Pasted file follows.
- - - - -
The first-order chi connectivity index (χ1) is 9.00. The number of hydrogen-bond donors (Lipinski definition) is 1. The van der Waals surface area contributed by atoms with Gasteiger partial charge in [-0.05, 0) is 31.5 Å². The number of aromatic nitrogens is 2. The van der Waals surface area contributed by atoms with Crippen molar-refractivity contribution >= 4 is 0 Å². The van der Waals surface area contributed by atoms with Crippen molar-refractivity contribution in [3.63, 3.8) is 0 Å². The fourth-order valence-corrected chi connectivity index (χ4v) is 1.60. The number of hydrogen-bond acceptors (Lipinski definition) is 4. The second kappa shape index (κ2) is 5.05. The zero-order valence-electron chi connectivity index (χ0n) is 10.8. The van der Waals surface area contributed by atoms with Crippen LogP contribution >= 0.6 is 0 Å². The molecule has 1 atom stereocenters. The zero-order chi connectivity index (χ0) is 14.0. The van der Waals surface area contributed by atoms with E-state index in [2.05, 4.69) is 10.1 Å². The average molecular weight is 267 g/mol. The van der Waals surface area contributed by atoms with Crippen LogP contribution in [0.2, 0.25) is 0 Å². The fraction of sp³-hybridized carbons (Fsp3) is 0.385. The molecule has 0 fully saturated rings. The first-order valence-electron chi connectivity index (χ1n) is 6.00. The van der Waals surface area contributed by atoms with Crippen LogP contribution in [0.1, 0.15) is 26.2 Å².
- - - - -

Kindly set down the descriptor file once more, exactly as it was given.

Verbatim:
The first-order chi connectivity index (χ1) is 9.00. The number of hydrogen-bond donors (Lipinski definition) is 1. The van der Waals surface area contributed by atoms with Gasteiger partial charge in [-0.05, 0) is 31.5 Å². The number of aromatic nitrogens is 2. The van der Waals surface area contributed by atoms with Crippen molar-refractivity contribution >= 4 is 0 Å². The van der Waals surface area contributed by atoms with Crippen molar-refractivity contribution in [3.63, 3.8) is 0 Å². The fourth-order valence-corrected chi connectivity index (χ4v) is 1.60. The number of hydrogen-bond acceptors (Lipinski definition) is 4. The second kappa shape index (κ2) is 5.05. The zero-order valence-electron chi connectivity index (χ0n) is 10.8. The van der Waals surface area contributed by atoms with Crippen LogP contribution >= 0.6 is 0 Å². The molecule has 1 atom stereocenters. The zero-order chi connectivity index (χ0) is 14.0. The van der Waals surface area contributed by atoms with E-state index in [2.05, 4.69) is 10.1 Å². The average molecular weight is 267 g/mol. The van der Waals surface area contributed by atoms with Crippen LogP contribution in [0.2, 0.25) is 0 Å². The fraction of sp³-hybridized carbons (Fsp3) is 0.385. The molecule has 0 fully saturated rings. The first-order valence-electron chi connectivity index (χ1n) is 6.00. The van der Waals surface area contributed by atoms with Crippen LogP contribution in [0.1, 0.15) is 26.2 Å².